Your JavaScript is turned off or you have an old version of Adobe's Flash Player. Get the latest Flash player.
China Political Meeting Seeks to Improve Rule of Lawi
X
William Ide
October 20, 2014 10:23 AM
China’s communist leaders will host a top level political meeting this week, called the Fourth Plenum, and for the first time in the party’s history, rule of law will be a key item on the agenda. Analysts and Chinese media reports say the meetings could see the approval of long-awaited measures aimed at giving courts more independence and include steps to enhance an already aggressive and high-reaching anti-corruption drive. VOA’s Bill Ide has more from Beijing.
Video

Video China Political Meeting Seeks to Improve Rule of Law

China’s communist leaders will host a top level political meeting this week, called the Fourth Plenum, and for the first time in the party’s history, rule of law will be a key item on the agenda. Analysts and Chinese media reports say the meetings could see the approval of long-awaited measures aimed at giving courts more independence and include steps to enhance an already aggressive and high-reaching anti-corruption drive. VOA’s Bill Ide has more from Beijing.
Video

Video Ebola Orphanage Opens in Sierra Leone

Sierra Leone's first Ebola orphanage has opened in the Kailahun district. Hundreds of children orphaned since the beginning of the Ebola outbreak face stigma and rejection with nobody to care for them. Adam Bailes reports for VOA about a new interim care center that's aimed at helping the growing number of children affected by Ebola.
Video

Video Latinas Converting to Islam for Identity, Structure

Latinos are one of the fastest growing groups in the Muslim religion. According to the Pew Research Center, about 6 percent of American Muslims are Latino. And a little more than half of new converts are female. VOA’s Carolyn Presutti travelled to Miami, Florida -- where two out of every three residents is Hispanic -- to learn more.
Video

Video Nigeria Agrees to Cease-Fire With Boko Haram

Islamist militant group Boko Haram and the Nigerian government have agreed to a cease-fire. The Nigerian government issued an order Friday, telling all military chiefs "to comply with the cease-fire agreement in all theaters of operations. Why now and the significance of the agreement are questions on some people’s minds. VOA's Mariama Diallo reports.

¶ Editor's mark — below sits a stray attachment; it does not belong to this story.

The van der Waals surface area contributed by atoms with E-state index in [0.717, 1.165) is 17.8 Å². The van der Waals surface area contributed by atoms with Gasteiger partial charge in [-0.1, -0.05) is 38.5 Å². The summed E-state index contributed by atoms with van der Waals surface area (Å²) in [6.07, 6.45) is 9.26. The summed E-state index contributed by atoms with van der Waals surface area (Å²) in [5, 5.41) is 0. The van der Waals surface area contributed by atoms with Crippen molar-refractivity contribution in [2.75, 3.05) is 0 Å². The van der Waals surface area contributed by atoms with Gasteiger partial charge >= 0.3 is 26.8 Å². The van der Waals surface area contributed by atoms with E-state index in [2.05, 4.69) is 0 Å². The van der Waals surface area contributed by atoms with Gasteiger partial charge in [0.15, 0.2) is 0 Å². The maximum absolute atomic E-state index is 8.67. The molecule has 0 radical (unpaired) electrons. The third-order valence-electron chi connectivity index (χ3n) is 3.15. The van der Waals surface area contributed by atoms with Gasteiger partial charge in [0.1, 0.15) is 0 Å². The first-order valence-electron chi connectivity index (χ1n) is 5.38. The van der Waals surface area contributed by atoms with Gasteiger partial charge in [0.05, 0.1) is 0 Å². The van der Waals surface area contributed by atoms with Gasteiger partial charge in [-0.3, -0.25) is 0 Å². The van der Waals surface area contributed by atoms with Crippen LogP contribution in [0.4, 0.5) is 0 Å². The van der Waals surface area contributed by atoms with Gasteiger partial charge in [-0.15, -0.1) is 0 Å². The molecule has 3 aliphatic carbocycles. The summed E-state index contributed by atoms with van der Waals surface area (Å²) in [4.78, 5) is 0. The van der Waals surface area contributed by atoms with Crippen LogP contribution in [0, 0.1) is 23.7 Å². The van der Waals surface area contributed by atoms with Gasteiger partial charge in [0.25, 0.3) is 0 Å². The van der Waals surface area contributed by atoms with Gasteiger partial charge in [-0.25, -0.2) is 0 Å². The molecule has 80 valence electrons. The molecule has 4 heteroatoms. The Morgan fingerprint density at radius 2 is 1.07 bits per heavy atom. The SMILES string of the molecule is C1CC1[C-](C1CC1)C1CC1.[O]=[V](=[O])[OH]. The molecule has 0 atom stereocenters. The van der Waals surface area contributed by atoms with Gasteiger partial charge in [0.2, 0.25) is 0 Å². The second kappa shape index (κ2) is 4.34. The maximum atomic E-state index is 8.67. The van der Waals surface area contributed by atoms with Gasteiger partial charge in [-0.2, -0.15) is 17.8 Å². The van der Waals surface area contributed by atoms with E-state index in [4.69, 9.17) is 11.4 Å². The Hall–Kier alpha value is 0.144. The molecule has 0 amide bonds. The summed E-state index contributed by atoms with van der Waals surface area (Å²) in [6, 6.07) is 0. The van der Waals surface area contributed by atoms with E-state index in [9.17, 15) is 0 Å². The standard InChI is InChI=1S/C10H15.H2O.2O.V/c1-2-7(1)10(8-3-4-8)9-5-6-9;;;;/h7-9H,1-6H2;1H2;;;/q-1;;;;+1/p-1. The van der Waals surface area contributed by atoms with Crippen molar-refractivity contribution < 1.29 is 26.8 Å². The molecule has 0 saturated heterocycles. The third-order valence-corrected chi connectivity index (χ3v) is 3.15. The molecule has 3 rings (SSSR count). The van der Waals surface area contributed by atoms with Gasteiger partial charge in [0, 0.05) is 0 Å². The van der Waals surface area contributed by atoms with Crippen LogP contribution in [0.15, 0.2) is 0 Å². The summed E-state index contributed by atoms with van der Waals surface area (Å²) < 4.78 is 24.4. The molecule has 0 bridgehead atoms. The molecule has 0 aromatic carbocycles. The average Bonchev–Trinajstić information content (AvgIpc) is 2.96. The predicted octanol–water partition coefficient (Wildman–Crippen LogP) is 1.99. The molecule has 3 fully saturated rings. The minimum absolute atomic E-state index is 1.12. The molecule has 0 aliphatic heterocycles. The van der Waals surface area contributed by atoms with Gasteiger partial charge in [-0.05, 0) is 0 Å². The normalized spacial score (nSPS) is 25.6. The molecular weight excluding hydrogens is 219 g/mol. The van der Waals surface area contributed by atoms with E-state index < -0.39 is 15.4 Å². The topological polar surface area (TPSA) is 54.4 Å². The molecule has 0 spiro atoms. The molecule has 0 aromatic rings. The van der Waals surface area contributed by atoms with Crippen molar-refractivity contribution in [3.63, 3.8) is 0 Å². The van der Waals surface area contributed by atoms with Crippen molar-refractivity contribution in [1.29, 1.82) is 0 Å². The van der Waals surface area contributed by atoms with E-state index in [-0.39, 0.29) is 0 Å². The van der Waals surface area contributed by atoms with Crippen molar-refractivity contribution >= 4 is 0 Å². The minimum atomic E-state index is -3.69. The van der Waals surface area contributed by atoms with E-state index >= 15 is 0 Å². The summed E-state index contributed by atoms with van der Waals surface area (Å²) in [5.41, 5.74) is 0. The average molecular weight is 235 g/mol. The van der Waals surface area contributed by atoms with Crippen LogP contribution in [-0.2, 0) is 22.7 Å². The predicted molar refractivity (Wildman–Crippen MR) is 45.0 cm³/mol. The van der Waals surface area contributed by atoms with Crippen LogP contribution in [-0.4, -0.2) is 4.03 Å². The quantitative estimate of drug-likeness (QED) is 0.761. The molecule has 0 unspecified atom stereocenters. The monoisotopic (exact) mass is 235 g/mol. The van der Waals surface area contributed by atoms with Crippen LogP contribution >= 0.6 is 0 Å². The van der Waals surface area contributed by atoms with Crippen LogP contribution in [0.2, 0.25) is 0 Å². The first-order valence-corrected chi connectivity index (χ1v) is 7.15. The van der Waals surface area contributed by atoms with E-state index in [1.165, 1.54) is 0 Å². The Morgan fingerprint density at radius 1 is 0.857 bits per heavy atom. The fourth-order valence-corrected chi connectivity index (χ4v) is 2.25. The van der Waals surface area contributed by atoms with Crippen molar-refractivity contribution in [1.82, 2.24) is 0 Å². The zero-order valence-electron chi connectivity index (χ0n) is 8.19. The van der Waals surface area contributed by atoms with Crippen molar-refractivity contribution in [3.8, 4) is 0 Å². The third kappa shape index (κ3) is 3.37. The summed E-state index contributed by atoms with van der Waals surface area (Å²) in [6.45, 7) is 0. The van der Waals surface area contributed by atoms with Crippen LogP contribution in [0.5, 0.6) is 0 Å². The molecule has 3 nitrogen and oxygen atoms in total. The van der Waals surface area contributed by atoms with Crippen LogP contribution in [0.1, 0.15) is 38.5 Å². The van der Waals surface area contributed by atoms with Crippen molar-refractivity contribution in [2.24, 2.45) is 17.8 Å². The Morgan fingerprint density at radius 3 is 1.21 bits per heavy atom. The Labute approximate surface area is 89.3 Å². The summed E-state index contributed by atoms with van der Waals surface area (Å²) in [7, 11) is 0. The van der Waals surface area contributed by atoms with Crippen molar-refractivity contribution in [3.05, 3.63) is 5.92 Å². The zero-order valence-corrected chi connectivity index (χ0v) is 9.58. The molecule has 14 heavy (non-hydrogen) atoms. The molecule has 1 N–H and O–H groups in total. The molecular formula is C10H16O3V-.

Video

Video Kobani Fighting Sends 400,000 Refugees to Turkey

The offensive by Islamic State militants against the northern Syrian city of Kobani has caused hundreds of thousands of residents to flee to Turkey. They receive help from Turkish authorities and individuals, but say much more is needed. VOA’s Scott Bobb reports from the town of Suruc a few kilometers from the border.
Video

Video Exclusive: American Joins Kurds' Anti-IS Fight

The United States and other Western nations have expressed alarm about their citizens joining Islamic State forces in Syria and Iraq. In a rare counterpoint to the phenomenon, an American has taken up arms with the militants' Syrian Kurdish opponents. Elizabeth Arrott has more in this exclusive profile by VOA Kurdish reporter Zana Omer in Ras al Ayn, Syria.
Video

Video South Korea Confronts Violence Within Military Ranks

Every able-bodied South Korean male between 18 and 35 must serve for 21 to 36 months in the country’s armed forces, depending upon the specific branch. For many, service is a rite of passage to manhood. But there are growing concerns that bullying and violence come along with the tradition. Reporter Jason Strother has more from Seoul.
Video

Video Comanche People Maintain Pride in Their Heritage

The Comanche (Indian nation) once were called the “Lords of the Plains,” with an empire that included half the land area of current day Texas, large parts of Oklahoma, New Mexico, Kansas and Colorado.The fierceness and battle prowess of these warriors on horseback delayed the settlement of most of West Texas for four decades. VOA’s Greg Flakus reports from Lawton, Oklahoma, that while their warrior days are over, the 15,000 members of the Comanche Nation remain a proud people.
Video

Video Turkey Campus Attacks Raise Islamic Radicalization Fears

Concerns are growing in Turkey of Islamic radicalization at some universities, after clashes between supporters of the jihadist group Islamic State (IS) or ISIS, and those opposed to the extremists. Pro-jihadist literature is on sale openly on the streets of Istanbul. Critics accuse the government of turning a blind eye to radicalism at home, while Kurds accuse the president of supporting IS - a charge strongly denied. Henry Ridgwell reports from London.
Video

Video Syrian Defector Leaks Shocking Photos of Torture Victims

Shocking photographs purporting to show Syrian torture victims are on display at the U.S. Holocaust Memorial Museum in Washington. The museum says the graphic images are among thousands of photographs recently smuggled out of Syria by a military policeman-turned-defector. As VOA reporter Julie Taboh reports, the museum says the photos provide further evidence of atrocities committed by the government of Syrian President Bashar al-Assad against its own people.
Video

Video Drought-Stricken California Considers Upgrading Water System

A three-year drought in California is causing a water shortage that is being felt on farms and cities throughout the state. As VOA's Mike O’Sullivan reports, water experts, consumers and farmers say California needs to make changes to cope with an uncertain future.
Video

Video TechShop Puts High-tech Dreams Within Reach

Square, a business app and card reader, makes it possible to do credit card transactions through cell phones. But what made Square possible? VOA’s Adrianna Zhang and Enming Liu have the answer.

All About America

AppleAndroid